Freud and Other Atheists Who Changed the World
The relationship between man and God, or the complete absence of God, is a subject that has produced many of the most beautiful stories and wildest controversies of all time. When people are asked about the idea of God, they tend to label themselves as either atheists, agnostics, or believers.
The idea of God, which has been defined and promulgated by most monotheistic religions of the world, has been adopted by millions of people, and a large number of societies have been organized around it. In other cases, skepticism has caused people to deny not only the idea of God, but also other intuitive or energetic concepts like the law of karma or the law of attraction.
Being an atheist doesn’t make you a better or worse person
Beyond whether you received a religious upbringing or not, some people are believers and some people aren’t, just like the great actor Fernando Fernán Gómez said. Your belief system doesn’t make you a better or worse person.
In a recent experiment designed by Jean Decety, a neuroscientist and psychologist from the University of Chicago, with children between ages 5 and 12 in six culturally diverse countries (Canada, the US, Jordan, Turkey, South Africa, and China), they found that students who aren’t raised with religious values in their families are more generous when it comes to sharing their things with other children who they don’t know. Curious, to say the least.
“My atheism leaps to life when private belief becomes a public matter, when in the name of a personal mental pathology we organize a world for others. For between personal existential anguish and management of the body and soul of our fellow human beings, there exists a whole world in which those who profit from human anguish lurk in concealment.”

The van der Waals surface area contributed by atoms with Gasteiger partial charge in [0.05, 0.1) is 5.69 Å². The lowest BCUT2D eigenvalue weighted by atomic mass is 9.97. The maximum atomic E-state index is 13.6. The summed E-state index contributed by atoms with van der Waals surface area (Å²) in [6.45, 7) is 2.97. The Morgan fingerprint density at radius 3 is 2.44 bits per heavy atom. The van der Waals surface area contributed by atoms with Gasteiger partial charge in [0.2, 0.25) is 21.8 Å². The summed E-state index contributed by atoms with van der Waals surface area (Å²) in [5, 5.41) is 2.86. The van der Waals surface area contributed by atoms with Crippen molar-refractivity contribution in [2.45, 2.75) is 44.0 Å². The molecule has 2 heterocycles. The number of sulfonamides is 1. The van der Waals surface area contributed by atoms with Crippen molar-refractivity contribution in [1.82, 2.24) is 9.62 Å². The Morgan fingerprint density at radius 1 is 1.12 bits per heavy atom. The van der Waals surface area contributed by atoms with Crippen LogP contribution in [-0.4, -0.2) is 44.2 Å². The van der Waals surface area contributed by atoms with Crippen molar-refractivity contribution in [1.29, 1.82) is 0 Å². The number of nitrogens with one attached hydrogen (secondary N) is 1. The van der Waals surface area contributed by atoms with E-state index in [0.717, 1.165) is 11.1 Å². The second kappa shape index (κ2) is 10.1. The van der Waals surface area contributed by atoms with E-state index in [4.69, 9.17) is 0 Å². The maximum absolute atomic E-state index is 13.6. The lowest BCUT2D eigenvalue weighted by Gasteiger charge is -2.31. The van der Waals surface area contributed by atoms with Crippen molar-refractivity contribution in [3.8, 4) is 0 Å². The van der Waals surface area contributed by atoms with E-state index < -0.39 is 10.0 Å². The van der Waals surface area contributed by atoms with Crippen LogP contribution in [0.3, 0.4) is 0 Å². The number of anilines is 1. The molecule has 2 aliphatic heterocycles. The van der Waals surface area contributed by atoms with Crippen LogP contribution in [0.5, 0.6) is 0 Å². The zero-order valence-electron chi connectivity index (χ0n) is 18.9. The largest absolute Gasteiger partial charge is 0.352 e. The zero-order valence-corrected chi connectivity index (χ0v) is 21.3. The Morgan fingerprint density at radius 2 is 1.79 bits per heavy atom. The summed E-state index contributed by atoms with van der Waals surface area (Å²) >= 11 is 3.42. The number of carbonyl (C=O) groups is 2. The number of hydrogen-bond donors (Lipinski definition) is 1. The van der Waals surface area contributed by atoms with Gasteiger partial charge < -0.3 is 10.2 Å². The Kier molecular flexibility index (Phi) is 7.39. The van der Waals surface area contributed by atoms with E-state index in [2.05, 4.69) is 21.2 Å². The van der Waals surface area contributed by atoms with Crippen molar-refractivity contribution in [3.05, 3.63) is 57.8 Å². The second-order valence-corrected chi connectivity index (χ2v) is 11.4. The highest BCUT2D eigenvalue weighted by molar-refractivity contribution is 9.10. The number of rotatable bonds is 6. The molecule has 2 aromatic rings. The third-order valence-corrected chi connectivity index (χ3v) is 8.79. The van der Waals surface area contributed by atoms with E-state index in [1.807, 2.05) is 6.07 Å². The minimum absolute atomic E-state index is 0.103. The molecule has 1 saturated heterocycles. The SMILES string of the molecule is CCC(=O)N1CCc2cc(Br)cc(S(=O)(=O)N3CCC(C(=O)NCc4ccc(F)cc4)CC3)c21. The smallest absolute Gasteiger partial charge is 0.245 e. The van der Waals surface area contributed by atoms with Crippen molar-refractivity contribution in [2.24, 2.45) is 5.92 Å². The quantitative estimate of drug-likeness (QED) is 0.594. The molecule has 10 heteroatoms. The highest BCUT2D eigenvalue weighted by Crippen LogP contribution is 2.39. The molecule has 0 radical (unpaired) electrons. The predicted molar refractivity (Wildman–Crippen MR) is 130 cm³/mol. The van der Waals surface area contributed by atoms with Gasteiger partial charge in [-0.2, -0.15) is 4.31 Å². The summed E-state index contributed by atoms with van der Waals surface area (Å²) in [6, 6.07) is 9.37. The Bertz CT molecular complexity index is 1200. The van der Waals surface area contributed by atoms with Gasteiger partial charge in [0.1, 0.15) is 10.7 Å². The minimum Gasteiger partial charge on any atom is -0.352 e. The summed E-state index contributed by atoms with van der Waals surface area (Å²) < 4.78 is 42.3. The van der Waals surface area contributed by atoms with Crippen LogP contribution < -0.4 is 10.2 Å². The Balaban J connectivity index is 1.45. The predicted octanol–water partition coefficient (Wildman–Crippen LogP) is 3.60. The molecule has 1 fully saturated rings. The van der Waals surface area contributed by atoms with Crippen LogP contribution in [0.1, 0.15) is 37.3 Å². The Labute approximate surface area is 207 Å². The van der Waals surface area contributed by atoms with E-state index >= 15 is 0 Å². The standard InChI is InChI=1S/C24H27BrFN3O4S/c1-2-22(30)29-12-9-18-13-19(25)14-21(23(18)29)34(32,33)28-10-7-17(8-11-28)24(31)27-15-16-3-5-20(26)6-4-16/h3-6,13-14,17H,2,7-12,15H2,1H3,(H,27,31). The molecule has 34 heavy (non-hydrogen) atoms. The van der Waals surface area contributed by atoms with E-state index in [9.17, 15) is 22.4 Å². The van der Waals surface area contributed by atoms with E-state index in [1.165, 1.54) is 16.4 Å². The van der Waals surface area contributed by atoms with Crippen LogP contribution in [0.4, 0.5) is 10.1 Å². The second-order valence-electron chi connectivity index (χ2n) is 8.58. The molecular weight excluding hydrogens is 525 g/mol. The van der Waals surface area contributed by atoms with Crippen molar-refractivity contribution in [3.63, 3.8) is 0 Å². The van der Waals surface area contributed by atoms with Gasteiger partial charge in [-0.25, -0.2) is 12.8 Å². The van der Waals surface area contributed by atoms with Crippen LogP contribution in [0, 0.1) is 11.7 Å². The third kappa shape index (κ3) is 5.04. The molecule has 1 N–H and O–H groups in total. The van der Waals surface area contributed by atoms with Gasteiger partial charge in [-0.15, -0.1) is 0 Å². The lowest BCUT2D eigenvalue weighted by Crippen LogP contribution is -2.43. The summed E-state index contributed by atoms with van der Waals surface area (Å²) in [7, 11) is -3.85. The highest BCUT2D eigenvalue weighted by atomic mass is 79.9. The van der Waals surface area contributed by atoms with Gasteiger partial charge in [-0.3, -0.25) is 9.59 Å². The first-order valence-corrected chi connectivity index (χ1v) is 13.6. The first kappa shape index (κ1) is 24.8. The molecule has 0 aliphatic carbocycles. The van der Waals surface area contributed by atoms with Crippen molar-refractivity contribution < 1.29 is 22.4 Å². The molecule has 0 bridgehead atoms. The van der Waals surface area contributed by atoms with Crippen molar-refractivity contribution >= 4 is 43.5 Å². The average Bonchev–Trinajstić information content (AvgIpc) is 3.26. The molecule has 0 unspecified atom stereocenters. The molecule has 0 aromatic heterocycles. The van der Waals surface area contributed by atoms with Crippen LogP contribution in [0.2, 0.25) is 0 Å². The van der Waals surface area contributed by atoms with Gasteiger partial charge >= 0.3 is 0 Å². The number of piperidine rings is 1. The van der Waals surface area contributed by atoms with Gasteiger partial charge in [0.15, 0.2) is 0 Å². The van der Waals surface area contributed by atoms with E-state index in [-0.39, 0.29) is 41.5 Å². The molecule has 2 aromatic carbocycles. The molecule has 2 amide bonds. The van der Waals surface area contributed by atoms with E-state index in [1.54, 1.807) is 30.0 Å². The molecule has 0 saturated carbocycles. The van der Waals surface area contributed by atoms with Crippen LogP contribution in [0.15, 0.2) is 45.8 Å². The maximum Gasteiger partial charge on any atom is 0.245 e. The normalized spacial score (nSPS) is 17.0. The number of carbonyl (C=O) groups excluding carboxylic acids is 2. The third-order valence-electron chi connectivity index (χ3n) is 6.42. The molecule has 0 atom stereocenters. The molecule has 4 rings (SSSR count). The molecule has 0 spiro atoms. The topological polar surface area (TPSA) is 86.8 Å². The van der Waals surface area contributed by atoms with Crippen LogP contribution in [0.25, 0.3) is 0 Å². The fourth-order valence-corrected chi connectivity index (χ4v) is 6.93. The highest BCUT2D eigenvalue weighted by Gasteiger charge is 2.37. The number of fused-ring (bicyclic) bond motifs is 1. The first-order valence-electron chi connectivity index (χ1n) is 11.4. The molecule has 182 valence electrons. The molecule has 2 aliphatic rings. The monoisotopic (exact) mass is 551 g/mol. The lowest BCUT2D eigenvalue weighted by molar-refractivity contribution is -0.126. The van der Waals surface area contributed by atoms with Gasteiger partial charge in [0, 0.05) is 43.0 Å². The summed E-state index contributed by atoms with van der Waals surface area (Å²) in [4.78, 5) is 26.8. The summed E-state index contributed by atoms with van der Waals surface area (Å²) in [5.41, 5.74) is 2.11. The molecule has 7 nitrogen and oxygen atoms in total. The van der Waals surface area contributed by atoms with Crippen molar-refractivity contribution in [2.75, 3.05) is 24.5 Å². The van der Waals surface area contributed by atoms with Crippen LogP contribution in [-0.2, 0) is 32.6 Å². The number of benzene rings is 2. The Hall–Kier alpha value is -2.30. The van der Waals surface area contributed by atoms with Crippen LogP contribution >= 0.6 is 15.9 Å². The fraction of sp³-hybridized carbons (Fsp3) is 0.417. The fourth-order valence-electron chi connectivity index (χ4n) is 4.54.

Throughout history, numerous people have defined themselves as atheists firmly and with conviction, even though they risked retaliation. They simply expressed their beliefs and their way of perceiving human social relationships freely and from a radically different perspective.
Let’s take a look at a few of the most famous and controversial atheists:
Marxist thought is often seen as the most antagonistic way of understanding society with regard to religion. The creator of “objectivism” was opposed to both ideologies, arguing that for anyone who aspires to be different, following ideas like religion or communism was disastrous.
“Actually, if I can sum up my attitude on the question of God, it’s this: from all I can gather, the definition of God is ‘That which the human mind cannot grasp.’ Being a rationalist, literal-minded and believing that it is a moral obligation to mean what you say, I take the persons who made the above definition at their word, I agree and obey them: I don’t grasp it.”
Ayn Rand exhibited an agnostic neoliberal philosophy that has been very well-accepted by some intellectual and artistic circles, who longed for this individualist ideology to be explained in a deeper way. Even though she contradicted herself throughout her life on some social and political matters, she was steadfast in her atheism until her death.